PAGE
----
January 18, 2011
With the first Radiation Belt Storm Probes mission simulation just about a month away, let’s check in on the progress of the twin RBSP spacecraft.
The complex process of subsystem integration is going well: both spacecraft (A and B) are currently in a cleanroom at the Johns Hopkins Applied Physics Laboratory in Laurel, Md. There, engineers and technicians are carefully installing the critical parts that will let the probes fly, maneuver and communicate – as well as measure the particles, waves, and magnetic and electric fields that surround Earth.
Both spacecraft have had their propulsion systems, flight harnesses (wiring) and power distribution units (PDU) integrated into their flight structures. Spacecraft A is slightly ahead of its twin, as A is currently having its integrated electronics module (IEM) installed; B’s module is still being assembled and tested, and will be delivered for integration with the spacecraft in the next few weeks.
Four other major subsystems are also in unit-level integration and testing, and will be ready for spacecraft integration in the coming weeks. These include the power-switching electronics, battery management electronics, solar array junction boxes and transceivers.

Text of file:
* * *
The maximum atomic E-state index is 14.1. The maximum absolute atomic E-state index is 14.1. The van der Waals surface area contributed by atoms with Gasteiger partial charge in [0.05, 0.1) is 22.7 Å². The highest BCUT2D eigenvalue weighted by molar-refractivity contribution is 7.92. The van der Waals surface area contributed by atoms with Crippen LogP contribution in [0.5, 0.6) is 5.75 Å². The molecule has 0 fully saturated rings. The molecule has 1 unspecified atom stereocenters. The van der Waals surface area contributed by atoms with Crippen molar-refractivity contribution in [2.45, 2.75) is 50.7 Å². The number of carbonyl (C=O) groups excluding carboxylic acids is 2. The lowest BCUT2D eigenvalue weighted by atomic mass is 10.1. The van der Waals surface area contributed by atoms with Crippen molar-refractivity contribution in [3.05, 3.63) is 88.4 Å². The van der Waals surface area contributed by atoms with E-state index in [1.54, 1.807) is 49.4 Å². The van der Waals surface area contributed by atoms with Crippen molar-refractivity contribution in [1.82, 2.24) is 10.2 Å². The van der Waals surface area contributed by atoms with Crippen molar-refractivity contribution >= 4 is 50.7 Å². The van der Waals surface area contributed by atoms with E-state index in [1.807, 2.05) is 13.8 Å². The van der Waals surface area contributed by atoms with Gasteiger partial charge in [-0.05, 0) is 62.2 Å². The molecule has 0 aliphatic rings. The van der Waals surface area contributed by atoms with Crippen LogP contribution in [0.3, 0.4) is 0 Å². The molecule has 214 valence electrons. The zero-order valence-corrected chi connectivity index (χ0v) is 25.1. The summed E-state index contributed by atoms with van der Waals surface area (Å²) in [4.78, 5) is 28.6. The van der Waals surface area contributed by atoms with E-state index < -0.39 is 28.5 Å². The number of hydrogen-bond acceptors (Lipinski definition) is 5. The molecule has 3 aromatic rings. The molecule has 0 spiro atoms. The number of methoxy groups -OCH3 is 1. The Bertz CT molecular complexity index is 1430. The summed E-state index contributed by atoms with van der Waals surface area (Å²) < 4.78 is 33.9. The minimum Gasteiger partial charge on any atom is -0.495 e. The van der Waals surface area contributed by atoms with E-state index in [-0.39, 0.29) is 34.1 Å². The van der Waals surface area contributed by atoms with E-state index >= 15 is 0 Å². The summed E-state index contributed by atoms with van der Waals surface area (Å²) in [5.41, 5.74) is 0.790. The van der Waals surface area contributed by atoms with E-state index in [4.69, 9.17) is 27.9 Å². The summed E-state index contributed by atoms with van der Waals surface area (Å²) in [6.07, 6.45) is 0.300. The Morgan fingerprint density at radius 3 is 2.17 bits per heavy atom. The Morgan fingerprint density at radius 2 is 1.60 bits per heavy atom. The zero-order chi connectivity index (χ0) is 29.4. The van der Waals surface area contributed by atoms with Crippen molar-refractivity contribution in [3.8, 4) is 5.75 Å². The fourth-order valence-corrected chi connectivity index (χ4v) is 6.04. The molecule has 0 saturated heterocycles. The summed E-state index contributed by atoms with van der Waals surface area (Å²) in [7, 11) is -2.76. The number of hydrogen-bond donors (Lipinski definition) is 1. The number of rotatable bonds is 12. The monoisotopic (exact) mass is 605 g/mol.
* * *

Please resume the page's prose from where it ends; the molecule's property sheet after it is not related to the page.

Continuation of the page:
The Radiation Belt Storm Probes are scheduled to launch in May 2012 and survey the harsh environment of the radiation belts that surround Earth. The mission moved into Phase D (NASA’s designation for the system-level integration and test stage) in November 2010.
APL manages the RBSP mission for NASA and will operate the spacecraft. Check back for more photos and updates as the mission moves toward launch!
Click on the thumbnail image for a larger version.
Spacecraft activities from December 2010: Johns Hopkins Applied Physics Laboratory technicians move RBSP spacecraft B between cleanrooms; integrate the power distribution unit (PDU); then test the PDU after integration.